Preprint Articles

Race in Circulation: Blood Banks and Forced Mobilities in the Eastern Mediterranean

Posted: 
Thursday, July 28, 2022
Summary: 

The emergence of blood transfusion services after the First World War provided new venues for nationalist and racial research. This paper focuses on racial serology in the Turkish Republic during the period between the 1920s and the 1970s, with particular attention to the role of the Greek-Turkish population exchange and the political conflict over Cyprus. These events entailed mass movements of refugees and violence based on communal identities, which were racialized through serological studies. As the blood of recently displaced people circulated through Greek and Turkish blood banks, physicians used data about blood types to substantiate historical hypotheses about past mobility. Through these genetic reconstructions of historical population movements, they took sides in contemporary territorial disputes. Beginning in the 1950s, the transnational conflict over Cyprus gradually transformed Turkish scientists’ representation of Greek Orthodox communities’ blood group frequencies, portraying them as “racially Turkish” rather than as biological others.

Toward a History of Health Care: Repositioning the Histories of Nursing and Medicine

Author(s): 
Posted: 
Thursday, July 28, 2022
Summary: 

This positioning paper presents a new paradigm for the history of both nursing and medicine that will involve studying these actors and their practices in relation to each other rather than, as we have done, in isolation. This is not to say that both disciplines have had the same orientation and the same ambitions. Nursing, as I argue, has had a more constant focus and impact on their particular communities; medicine, by contrast, more successfully articulated a commitment to depersonalized knowledge and expertise that seemed to transcend individual and community experiences. Yet these may be the two sides of the same proverbial coin. Nursing and medicine needed each other to make their particular claims to authority and expertise and, in the end, to achieve the success of their “scientific agenda.”

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A Thread of Life: Mahbub al-Mahmud and Medical Modernization in Early Twentieth-Century Morocco

Posted: 
Tuesday, August 9, 2022
Summary: 

The medical auxiliary Mahboub al-Mahmoud (Tangier, 1888–ca. 1970) remains a neglected figure in the history of Morocco’s medical modernization. However, his life and professional trajectory can provide a fruitful standpoint from which to question the persisting nationalist bias that has pervaded the modest postcolonial medical historiography about that farthest corner of North Africa. Mahboub’s multiple mobilities—temporal, social, geographical, professional—transcend the “colonial fractures” created by the complex European partition of Morocco, which have resulted in Moroccans playing no significant role in the narratives of the origin and development of modern medicine in the country. This paper is divided into three sections, each of which deals with a distinctive phase of Mahboub’s itinerary, his connections with various groups of irregular medical practitioners, and the modernizing initiatives they embodied from the times of Hassan I’s late nineteenth-century reforms to the rise of Moroccan anticolonial nationalism in the 1930s.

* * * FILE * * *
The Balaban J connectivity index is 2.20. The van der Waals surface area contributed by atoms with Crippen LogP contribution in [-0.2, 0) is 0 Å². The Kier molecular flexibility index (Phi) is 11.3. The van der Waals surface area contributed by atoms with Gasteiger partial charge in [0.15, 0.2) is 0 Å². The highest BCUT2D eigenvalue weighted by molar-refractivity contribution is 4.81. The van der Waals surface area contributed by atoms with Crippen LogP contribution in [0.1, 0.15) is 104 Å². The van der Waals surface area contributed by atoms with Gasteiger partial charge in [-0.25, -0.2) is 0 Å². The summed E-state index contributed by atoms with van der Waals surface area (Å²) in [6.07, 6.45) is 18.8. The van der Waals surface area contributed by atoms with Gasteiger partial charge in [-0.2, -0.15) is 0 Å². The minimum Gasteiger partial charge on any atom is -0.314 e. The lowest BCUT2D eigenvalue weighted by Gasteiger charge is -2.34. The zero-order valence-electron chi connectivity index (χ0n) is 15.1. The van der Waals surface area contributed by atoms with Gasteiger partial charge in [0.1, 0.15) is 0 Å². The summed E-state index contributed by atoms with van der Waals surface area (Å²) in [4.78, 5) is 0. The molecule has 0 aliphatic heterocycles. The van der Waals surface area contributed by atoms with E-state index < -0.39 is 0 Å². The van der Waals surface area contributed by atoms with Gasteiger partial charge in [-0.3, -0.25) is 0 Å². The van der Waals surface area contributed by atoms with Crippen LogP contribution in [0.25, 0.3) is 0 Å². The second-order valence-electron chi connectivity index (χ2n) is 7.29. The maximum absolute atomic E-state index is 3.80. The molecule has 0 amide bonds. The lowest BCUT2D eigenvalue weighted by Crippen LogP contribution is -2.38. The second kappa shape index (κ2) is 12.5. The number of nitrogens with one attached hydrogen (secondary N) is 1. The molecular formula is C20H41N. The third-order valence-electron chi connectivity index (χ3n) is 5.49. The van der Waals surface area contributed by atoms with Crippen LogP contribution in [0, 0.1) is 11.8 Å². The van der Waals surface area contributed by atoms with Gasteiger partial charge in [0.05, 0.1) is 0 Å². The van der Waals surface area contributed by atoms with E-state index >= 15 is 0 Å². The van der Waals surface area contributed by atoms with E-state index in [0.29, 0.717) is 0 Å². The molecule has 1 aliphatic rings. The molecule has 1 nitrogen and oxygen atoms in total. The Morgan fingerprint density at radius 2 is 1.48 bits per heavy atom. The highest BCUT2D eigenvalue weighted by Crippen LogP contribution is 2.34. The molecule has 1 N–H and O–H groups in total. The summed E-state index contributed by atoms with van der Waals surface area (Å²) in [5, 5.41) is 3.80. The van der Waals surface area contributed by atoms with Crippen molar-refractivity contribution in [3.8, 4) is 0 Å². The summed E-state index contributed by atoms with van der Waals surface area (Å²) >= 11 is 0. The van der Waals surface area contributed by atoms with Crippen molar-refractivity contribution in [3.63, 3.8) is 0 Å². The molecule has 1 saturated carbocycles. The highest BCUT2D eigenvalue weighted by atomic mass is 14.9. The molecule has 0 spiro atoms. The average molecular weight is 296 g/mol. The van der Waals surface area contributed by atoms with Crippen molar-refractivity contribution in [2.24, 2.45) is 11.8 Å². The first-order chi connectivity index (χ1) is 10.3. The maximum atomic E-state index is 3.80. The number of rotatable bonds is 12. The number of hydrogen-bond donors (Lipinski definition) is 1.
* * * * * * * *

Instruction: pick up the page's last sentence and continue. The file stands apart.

Medical Mobilities in the Modern Middle East and North Africa

Posted: 
Monday, September 12, 2022
Summary: 

This themed section contributes to efforts to conceptualize medical mobility. It does so by observing medical histories within the Middle East while following concrete movements. This focus on what moves and how rather than on largely static and fixed units of analysis is central to the studies in this issue. The location of the Middle East, as a crossroad for imperial mobilities—is ideal for exploring transnational medical movements. Bringing together historians of the Middle East and North Africa, the articles explore intersections among medicine, health, and the body and histories of cross-regional mobility. This section spans the period from the early twentieth century to the 1970s. The articles are based on primary sources in Greek, Turkish, English, French, Spanish, and Arabic, located in the national archives of the UK, Israel, and Cyprus; in French diplomatic and military archives; and in the Overseas Nursing Association’s publications.

A Hospital of Her Own: British Nurses, Authority, and the Colonial Space in Interwar Palestine and Cyprus

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Posted: 
Wednesday, September 14, 2022
Summary: 

During the interwar years, the Overseas Nursing Association (ONA) mobilized hundreds of British nurses throughout the empire. This article explores the experiences of ONA agents in Palestine and Cyprus, focusing on the context of their geographical and institutional allocations. By highlighting the spatial nuances of colonial nursing on the ground through two separate case studies, the author identifies recurrent motifs in nurses’ experiences, both within and across specific colonial boundaries. The article argues that localities had a profound influence on nurses’ day-to-day practice, authority, and attachment to the colonial space. The effect was articulated largely along the contrast between highly regulated, hierarchal spaces—located at government hospitals in urban centers—and remote settings that offered a more autonomous agency. Underlining the intricate relations between place and authority, the article thus offers new ways of understanding colonial nursing, and, more broadly, local-level imperial agency.